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Right now, getting tested for hepatitis C means giving blood and then waiting for the results of two different lab tests. But researchers at the University of California, Irvine have created a new, more efficient way to diagnose the virus.

By using molecules that change color when the disease is active, the researchers were able to reliably tell whether or not a patient was infected. This doesn’t just cut down on the number of steps performed in the lab before you get your results. It can also reliably detect the disease in a cup of your pee.

“We just do one test, and you can say yes, you have an infection, or no, you have no infection,” said Dr. Ke-Qin Hu, director of hepatology services at UC Irvine.

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Hu will present the findings this week at the Annual Meeting of the American Association for the Study of Liver Diseases in San Francisco.

Hepatitis C is a virus, transmitted by blood, that can cause liver failure. An estimated 2.7 million Americans have the chronic form of the disease, but most of them don’t know it. The virus often lurks in the body for years without causing any symptoms until the liver is severely damaged.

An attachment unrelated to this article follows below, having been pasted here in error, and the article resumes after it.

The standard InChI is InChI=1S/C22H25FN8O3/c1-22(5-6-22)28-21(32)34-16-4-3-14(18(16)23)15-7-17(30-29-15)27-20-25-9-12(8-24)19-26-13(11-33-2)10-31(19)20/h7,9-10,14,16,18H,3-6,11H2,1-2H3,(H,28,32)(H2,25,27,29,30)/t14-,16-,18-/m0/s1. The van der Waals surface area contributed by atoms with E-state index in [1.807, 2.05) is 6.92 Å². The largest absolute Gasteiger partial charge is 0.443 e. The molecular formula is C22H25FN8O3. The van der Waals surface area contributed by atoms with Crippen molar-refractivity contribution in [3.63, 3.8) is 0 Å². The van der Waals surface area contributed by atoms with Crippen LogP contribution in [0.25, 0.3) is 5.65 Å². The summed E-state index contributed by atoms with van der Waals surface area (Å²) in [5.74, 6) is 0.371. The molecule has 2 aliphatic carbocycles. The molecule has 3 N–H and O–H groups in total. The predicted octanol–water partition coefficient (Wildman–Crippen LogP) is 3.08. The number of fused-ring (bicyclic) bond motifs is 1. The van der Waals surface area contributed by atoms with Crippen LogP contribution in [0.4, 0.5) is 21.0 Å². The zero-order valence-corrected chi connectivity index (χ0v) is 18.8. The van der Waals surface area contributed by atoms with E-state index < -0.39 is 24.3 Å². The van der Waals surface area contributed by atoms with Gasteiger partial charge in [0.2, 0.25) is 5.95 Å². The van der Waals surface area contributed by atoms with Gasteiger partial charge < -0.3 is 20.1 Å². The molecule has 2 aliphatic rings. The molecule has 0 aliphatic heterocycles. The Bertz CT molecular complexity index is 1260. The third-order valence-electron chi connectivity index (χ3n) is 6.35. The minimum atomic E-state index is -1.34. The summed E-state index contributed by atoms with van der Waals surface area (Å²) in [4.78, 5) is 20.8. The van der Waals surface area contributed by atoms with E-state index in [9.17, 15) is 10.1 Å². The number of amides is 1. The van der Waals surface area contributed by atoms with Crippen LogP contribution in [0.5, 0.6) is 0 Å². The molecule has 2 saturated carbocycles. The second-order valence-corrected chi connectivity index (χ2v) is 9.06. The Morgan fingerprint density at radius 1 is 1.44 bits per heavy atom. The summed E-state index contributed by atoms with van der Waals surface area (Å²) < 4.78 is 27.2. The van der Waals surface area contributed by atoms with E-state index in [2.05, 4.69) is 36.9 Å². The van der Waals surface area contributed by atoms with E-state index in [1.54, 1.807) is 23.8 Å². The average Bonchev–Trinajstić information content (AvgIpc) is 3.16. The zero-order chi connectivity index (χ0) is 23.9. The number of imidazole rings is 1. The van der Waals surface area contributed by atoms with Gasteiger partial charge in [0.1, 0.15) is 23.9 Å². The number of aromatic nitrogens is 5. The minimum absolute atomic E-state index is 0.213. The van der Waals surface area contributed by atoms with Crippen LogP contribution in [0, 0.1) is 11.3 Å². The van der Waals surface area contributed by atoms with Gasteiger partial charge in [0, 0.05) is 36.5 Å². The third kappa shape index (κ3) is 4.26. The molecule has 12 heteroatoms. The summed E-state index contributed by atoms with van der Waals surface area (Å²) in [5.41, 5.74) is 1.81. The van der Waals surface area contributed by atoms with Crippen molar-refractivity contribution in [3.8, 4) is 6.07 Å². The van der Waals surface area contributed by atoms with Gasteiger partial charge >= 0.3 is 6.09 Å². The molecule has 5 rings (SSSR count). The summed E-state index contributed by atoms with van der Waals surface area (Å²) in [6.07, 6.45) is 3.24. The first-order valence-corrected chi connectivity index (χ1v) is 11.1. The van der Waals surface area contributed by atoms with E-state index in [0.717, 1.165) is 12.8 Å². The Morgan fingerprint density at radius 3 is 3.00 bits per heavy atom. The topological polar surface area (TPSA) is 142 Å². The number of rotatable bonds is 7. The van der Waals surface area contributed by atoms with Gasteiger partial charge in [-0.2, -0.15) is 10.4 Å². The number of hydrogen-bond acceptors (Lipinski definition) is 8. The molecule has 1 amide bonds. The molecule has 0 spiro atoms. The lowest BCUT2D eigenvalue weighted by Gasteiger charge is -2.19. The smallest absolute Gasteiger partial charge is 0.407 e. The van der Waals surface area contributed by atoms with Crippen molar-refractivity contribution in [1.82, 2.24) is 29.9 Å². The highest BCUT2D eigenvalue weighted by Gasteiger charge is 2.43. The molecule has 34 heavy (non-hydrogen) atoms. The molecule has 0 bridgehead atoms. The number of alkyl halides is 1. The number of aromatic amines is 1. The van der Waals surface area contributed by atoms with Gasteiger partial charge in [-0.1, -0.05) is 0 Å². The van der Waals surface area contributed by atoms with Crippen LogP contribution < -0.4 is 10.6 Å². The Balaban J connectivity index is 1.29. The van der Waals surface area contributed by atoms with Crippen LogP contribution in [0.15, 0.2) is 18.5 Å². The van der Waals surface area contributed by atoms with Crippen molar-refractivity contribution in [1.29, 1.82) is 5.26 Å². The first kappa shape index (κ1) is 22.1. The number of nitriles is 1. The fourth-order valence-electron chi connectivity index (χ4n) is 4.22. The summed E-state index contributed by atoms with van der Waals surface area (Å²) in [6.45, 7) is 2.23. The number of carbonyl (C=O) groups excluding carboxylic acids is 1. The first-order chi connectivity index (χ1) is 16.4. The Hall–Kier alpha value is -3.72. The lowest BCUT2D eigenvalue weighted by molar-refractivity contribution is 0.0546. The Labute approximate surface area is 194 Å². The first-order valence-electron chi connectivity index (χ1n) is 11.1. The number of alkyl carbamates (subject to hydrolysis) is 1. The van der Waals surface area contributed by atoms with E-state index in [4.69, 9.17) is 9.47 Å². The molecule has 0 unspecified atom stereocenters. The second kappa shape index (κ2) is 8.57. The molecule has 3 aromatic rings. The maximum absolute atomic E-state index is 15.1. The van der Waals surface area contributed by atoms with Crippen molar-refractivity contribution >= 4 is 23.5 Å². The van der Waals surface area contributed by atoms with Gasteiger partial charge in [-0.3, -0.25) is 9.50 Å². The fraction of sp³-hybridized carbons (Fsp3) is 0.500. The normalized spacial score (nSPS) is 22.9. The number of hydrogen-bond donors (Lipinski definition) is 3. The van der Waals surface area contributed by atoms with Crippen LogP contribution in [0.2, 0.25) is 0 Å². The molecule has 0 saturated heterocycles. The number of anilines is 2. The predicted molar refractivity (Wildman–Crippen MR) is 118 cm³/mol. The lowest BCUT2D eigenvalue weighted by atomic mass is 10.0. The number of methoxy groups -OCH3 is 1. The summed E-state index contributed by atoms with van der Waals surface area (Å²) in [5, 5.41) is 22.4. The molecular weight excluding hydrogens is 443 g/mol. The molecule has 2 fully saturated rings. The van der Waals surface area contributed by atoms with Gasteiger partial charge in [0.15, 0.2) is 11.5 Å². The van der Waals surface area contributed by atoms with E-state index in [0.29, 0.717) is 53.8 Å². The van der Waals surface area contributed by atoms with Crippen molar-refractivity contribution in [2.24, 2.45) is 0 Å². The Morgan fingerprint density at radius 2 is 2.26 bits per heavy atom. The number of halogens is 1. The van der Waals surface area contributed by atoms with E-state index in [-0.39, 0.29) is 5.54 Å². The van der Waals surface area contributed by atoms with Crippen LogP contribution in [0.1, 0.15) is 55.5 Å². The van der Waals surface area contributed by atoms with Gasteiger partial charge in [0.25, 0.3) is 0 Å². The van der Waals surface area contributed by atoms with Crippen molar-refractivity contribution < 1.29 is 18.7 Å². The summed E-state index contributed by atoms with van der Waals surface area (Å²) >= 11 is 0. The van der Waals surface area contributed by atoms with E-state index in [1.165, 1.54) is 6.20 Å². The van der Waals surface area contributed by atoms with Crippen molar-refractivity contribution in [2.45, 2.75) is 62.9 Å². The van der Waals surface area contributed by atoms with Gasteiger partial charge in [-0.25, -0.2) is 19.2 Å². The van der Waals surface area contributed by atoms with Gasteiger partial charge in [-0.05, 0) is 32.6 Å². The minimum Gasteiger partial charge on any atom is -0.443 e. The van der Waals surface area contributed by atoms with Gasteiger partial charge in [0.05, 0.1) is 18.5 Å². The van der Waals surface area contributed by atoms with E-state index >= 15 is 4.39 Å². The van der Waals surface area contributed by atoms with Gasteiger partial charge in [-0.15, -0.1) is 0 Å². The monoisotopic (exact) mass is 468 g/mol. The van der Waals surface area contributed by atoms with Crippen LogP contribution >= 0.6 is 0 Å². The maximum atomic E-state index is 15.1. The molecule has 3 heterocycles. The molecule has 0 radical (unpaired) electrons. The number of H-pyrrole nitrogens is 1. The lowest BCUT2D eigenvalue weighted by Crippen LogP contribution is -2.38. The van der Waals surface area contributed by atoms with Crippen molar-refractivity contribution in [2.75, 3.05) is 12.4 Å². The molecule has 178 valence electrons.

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The only way to find out that you have hep C is to be tested. And the current approach to diagnosis is hardly ideal. First, you need one test to check for evidence that the immune system has fought the disease. If your body hasn’t produced a defensive army of antibodies, chances are you don’t have the virus. But if those antibodies are present, another test is needed to see whether they remain from a past infection, or whether the virus is still active in the body.

“Usually this is going to be $200,” Hu said.

That’s a prohibitively high sticker price in many parts of the world. And if people can’t afford the test, they won’t get diagnosed let alone treated, and the virus can continue to spread unchecked. Partners pass it on during unprotected sex, drug users transmit it when they share needles, and mothers can impart the virus to their babies during pregnancy.

Hu’s new test could significantly reduce the cost of diagnosis. Because it relies on a laboratory technique known as an enzyme immunoassay, it can also detect hep C in different bodily fluids.

Hu and his team tried their test with urine from 110 people, and blood from 138 people. They compared the results with those found using the current, two-step “gold standard” test, and, in both cases, the new approach produced the exact same diagnoses as the traditional one.

An advantage of using urine is that it doesn’t require trained professionals to draw or collect blood. “You just give the patient a sample jar,” Hu said.